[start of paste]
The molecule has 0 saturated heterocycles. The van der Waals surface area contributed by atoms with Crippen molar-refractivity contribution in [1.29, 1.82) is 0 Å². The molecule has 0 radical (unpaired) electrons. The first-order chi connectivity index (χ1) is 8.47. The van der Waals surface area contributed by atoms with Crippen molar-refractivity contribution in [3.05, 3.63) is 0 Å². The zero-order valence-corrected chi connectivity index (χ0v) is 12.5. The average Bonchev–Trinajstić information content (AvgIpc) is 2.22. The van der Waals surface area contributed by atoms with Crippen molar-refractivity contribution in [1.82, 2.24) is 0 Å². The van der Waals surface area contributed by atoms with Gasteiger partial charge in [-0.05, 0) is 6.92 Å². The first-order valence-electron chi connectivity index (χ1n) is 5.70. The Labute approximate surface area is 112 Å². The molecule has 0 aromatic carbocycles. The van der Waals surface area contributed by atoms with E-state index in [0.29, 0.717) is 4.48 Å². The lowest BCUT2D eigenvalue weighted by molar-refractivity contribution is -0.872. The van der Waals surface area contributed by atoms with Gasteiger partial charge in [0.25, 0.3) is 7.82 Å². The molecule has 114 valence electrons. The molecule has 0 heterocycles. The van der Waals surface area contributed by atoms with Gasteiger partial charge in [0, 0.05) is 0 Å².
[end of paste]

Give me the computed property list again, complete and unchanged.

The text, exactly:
The molecule has 0 saturated heterocycles. The van der Waals surface area contributed by atoms with Crippen molar-refractivity contribution in [1.29, 1.82) is 0 Å². The molecule has 0 radical (unpaired) electrons. The first-order chi connectivity index (χ1) is 8.47. The van der Waals surface area contributed by atoms with Crippen molar-refractivity contribution in [3.05, 3.63) is 0 Å². The zero-order valence-corrected chi connectivity index (χ0v) is 12.5. The average Bonchev–Trinajstić information content (AvgIpc) is 2.22. The van der Waals surface area contributed by atoms with Crippen molar-refractivity contribution in [1.82, 2.24) is 0 Å². The van der Waals surface area contributed by atoms with Gasteiger partial charge in [-0.05, 0) is 6.92 Å². The first-order valence-electron chi connectivity index (χ1n) is 5.70. The Labute approximate surface area is 112 Å². The molecule has 0 aromatic carbocycles. The van der Waals surface area contributed by atoms with E-state index in [0.29, 0.717) is 4.48 Å². The lowest BCUT2D eigenvalue weighted by molar-refractivity contribution is -0.872. The van der Waals surface area contributed by atoms with Gasteiger partial charge in [0.25, 0.3) is 7.82 Å². The molecule has 114 valence electrons. The molecule has 0 heterocycles. The van der Waals surface area contributed by atoms with Gasteiger partial charge in [0, 0.05) is 0 Å².